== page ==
Musgravetown (pop:640 in 2001) an incorporated municipality in the sheltered southwest corner of Bonavista Bay on the northeast coast of the island of Newfoundland of the Canadian province of Newfoundland and Labrador.
Musgravetown which is largely an agricultural community, dates back to the mid-19th century when the fertile soil and abundant timber attracted settlers from more easterly communities on the Bonavista Peninsula.
To this point Musgravetown had only seen seasonal occupants, and was known vaguely as the western shore of Goose Bay, Bonavista Bay. Yet as the 19th century progressed, the community gained a more permanent status, and the residents adopted its current name in honour of Sir Anthony Musgrave who served as governor of Newfoundland from 1864-1869.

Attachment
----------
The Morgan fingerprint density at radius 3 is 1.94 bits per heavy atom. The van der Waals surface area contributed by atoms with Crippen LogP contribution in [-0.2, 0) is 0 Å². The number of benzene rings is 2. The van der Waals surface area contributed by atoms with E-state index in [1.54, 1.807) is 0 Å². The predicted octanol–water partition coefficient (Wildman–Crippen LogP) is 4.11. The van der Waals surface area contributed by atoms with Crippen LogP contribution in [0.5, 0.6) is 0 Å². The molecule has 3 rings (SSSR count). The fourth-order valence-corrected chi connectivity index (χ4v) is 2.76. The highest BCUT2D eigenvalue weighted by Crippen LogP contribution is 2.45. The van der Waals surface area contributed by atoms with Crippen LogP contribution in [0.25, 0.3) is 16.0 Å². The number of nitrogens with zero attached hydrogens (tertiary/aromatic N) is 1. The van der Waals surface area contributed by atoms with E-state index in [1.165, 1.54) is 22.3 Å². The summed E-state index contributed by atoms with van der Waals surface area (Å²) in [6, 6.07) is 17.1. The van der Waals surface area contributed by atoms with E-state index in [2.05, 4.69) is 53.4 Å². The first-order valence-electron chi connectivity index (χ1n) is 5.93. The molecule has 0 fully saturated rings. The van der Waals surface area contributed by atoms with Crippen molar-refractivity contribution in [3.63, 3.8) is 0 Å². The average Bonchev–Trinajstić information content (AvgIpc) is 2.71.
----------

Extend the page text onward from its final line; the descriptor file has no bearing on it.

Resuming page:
The first permanent inhabitant of Musgravetown is locally accepted to be one Joseph Greening of Bonavista, who along with his brother Thomas, his son Frederick and other members of his family settled in lower Musgravetown in 1863. He constructed a ‘long house’ of logs after the tradition of Newfoundlanders of the period; and maintained his family through logging, fishing and farming. To this day descendants of Joseph Greening continue to live in the gardens he cleared and cultivated almost 150 years ago.
By 1869 Musgravetown was reported to be a ‘thriving community’; and could boast a population of 352. With some 140 acres (570,000 m²) of farmland under cultivation, its impressive production of livestock and produce made Musgravetown the most important farming community on the Bonavista Peninsula outside of Bonavista itself.
By 1871 families names of Brown, Dominey, Greening, Wiseman, Holloway, Howse, Little, Martin, Matthews, Oldford, Perry, Reader, Saint, and Way were found in the community.